Right. In the majority of cases the enemies are desperately fighting for their lives, and can't spare a round to finish off someone who is no longer threatening them; or they're mindless automatons with instructions to destroy, and a downed character counts as already destroyed in that logic.

The only exceptions are when the enemy is motivated by extreme personal hatred, such that they're willing to risk their lives to make really sure they kill the PC; or, when they're driven by uncontrollable hunger; or if they've got nothing better to do or some reason.

That's not to say leaving someone to bleed for several rounds is healthy. They could die from area of effect spells or other hazards. But most of the time, at -5 or higher, healing can wait for another round. The motivation to justify healing is usually more tactical, ie you want your pal up so he can help some more with the fight, especially if he's a spellcaster.


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Fargoth's Hiding Place wrote:
RumpinRufus wrote:

That's just how you flavor the hits. A 5 damage doesn't have to be "stepped on a rake"-level, you could describe it as a massive gory guts-spewing-everywhere blow. Whichever way you describe it, it brings you to Dying 1. Likewise, say, a Rogue 1 henchman manages to crit you with a deadly weapon and does 20 damage when you were already struggling - but his Death DC is low, so instead of describing it as a knife straight to your jugular, you can just say "he cuts you across the chest."

It does require a paradigm shift from "describe killing blow commensurate with damage dealt" to "describe killing blow commensurate with Death DC", but once you make that shift that solves your verisimilitude problem.

Regardless of the edge cases, I think the general audience is going to have a hard time doing that, especially considering that the whole paradigm actually has to shift. Everywhere else in the game, damage is a measure of how serious a blow is, even with falling, and yet for death, in the case where how serious a blow is arguably at its most important, it breaks this trend. I find that very sloppy with regards to design and very dissatisfying

You're right . . . Paizo should not expect their fan base to have the imaginative capacity to adjust to this. It's simply asking too much for a creatively-driven fantasy RPG! ;)

I've actually noted that this is something that 3.x did in general. People seem to lack the ability to creatively interpret things in their own brain anymore. We often joke around about this in our group when the GM says, "I don't have a map for this section, folks, so you'll have to picture it in your heads."

The joke seems to be, "What?! You want us to use our imagination? Are you insane, man? We stopped having to do that when we gave up 2e!"

That said, I think you'll all do just fine with the paradigm shift. Don't sell yourselves short . . . You'll be amazed at the things your brains can do! =)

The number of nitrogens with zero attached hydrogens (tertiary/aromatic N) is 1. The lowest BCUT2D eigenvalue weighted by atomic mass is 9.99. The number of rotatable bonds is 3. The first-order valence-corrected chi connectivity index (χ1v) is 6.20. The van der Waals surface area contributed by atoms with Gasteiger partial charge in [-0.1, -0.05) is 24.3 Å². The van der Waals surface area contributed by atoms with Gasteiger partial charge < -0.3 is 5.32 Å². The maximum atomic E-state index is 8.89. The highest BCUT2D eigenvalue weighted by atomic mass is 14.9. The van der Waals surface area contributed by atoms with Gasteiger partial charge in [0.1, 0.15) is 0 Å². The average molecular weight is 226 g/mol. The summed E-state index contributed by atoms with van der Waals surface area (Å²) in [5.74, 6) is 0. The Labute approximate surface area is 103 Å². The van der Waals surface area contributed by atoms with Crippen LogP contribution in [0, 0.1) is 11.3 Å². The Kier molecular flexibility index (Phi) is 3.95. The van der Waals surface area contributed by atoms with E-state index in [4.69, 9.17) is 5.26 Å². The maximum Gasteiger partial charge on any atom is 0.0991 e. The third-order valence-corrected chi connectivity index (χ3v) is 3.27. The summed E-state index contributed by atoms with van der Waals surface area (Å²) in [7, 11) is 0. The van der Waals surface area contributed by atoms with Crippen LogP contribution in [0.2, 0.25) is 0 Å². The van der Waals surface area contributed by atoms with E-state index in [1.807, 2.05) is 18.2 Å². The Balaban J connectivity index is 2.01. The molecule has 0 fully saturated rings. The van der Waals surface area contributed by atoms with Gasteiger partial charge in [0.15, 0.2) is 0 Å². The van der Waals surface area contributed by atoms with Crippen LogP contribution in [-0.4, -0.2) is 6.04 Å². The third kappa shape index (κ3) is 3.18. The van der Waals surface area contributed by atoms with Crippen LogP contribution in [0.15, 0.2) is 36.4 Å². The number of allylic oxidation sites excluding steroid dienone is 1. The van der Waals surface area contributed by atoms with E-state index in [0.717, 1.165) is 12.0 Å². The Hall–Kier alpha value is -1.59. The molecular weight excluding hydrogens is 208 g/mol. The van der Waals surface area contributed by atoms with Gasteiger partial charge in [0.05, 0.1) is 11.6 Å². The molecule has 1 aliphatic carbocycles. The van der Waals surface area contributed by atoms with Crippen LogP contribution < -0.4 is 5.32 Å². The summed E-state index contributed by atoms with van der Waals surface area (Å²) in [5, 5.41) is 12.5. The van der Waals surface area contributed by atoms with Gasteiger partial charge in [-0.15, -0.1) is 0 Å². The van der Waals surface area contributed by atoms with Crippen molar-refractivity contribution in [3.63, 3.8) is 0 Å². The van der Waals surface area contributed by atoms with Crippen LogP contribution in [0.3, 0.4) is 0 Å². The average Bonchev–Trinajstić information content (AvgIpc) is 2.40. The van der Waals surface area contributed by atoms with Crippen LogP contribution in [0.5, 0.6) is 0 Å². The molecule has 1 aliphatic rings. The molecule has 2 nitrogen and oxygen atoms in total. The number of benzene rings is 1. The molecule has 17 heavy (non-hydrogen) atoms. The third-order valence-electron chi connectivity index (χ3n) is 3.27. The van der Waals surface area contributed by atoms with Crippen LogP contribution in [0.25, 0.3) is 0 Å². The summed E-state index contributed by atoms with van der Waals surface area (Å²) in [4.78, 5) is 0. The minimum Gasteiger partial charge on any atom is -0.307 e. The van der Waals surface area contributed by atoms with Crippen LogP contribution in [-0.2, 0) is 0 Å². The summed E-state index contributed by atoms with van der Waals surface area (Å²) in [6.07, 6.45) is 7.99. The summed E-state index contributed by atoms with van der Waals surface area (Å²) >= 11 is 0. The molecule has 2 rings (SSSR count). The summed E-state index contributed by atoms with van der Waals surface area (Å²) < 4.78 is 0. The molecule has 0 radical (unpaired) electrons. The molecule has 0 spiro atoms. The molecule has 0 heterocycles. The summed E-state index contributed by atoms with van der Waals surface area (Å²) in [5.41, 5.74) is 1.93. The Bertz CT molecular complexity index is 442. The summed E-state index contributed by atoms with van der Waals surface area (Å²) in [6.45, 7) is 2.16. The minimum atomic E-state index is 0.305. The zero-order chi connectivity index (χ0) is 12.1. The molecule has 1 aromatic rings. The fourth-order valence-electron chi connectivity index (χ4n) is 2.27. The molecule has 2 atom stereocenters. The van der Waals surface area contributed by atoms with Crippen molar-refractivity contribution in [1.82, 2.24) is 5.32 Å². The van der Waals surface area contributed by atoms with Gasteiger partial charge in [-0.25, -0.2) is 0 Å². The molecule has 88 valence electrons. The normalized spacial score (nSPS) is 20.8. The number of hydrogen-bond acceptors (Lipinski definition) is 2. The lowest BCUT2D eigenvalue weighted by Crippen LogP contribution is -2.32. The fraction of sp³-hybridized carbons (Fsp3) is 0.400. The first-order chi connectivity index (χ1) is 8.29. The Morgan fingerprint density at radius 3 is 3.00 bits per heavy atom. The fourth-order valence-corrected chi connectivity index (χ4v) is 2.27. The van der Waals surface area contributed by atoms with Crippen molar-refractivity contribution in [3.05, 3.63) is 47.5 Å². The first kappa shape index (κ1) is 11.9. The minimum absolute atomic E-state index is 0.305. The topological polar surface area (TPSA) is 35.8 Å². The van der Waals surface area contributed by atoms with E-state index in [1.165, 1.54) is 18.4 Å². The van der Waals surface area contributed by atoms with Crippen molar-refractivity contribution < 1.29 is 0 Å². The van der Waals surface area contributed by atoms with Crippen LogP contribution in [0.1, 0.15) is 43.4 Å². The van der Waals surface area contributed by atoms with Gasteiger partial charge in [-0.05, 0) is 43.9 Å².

Grand Lodge

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Sub-Creator wrote:
The joke seems to be, "What?! You want us to use our imagination? Are you insane, man? We stopped having to do that when we gave up 2e!"

Our local variation was "You're really ruining my immersion with this."


Jason Bulmahn wrote:

I want to point out one subtle point here that really changes the dynamic. In PF1 if you were at death's door, (16 Con fighter at -15) and you got healed to 5 hp by a spell, you would indeed get right back up and be in danger of going down again with almost any hit.

In PF2 that same healing effect would put you up to 20 (because we don't do negatives). Once you made the save to get up, you would stand a much better chance of staying up for at least a hit or two, giving you the time needed to get some more healing if needed. We want you to feel the pressure of being so close to death that it alters your actions and the actions of the other characters around you. When an ally is critically hurt, we want the narrative to respond.

Shouldn't a certain amount of healing also provide a "smelling salts" effect?

In most cases you can force someone back into consciousness, I would think that getting healed for a large amount would do this and not require another save a round later... Maybe a free save when the healing hits with a bonus on your roll for every 10hp healed??

Bam I'm down dying 1.. my cleric buddy hit me with HEAL and I'm full health with no conditional ailments but I can't regain consciousness because I keep rolling a 2.... Ludicrous.

Silver Crusade

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*Thelith wrote:
Jason Bulmahn wrote:

I want to point out one subtle point here that really changes the dynamic. In PF1 if you were at death's door, (16 Con fighter at -15) and you got healed to 5 hp by a spell, you would indeed get right back up and be in danger of going down again with almost any hit.

In PF2 that same healing effect would put you up to 20 (because we don't do negatives). Once you made the save to get up, you would stand a much better chance of staying up for at least a hit or two, giving you the time needed to get some more healing if needed. We want you to feel the pressure of being so close to death that it alters your actions and the actions of the other characters around you. When an ally is critically hurt, we want the narrative to respond.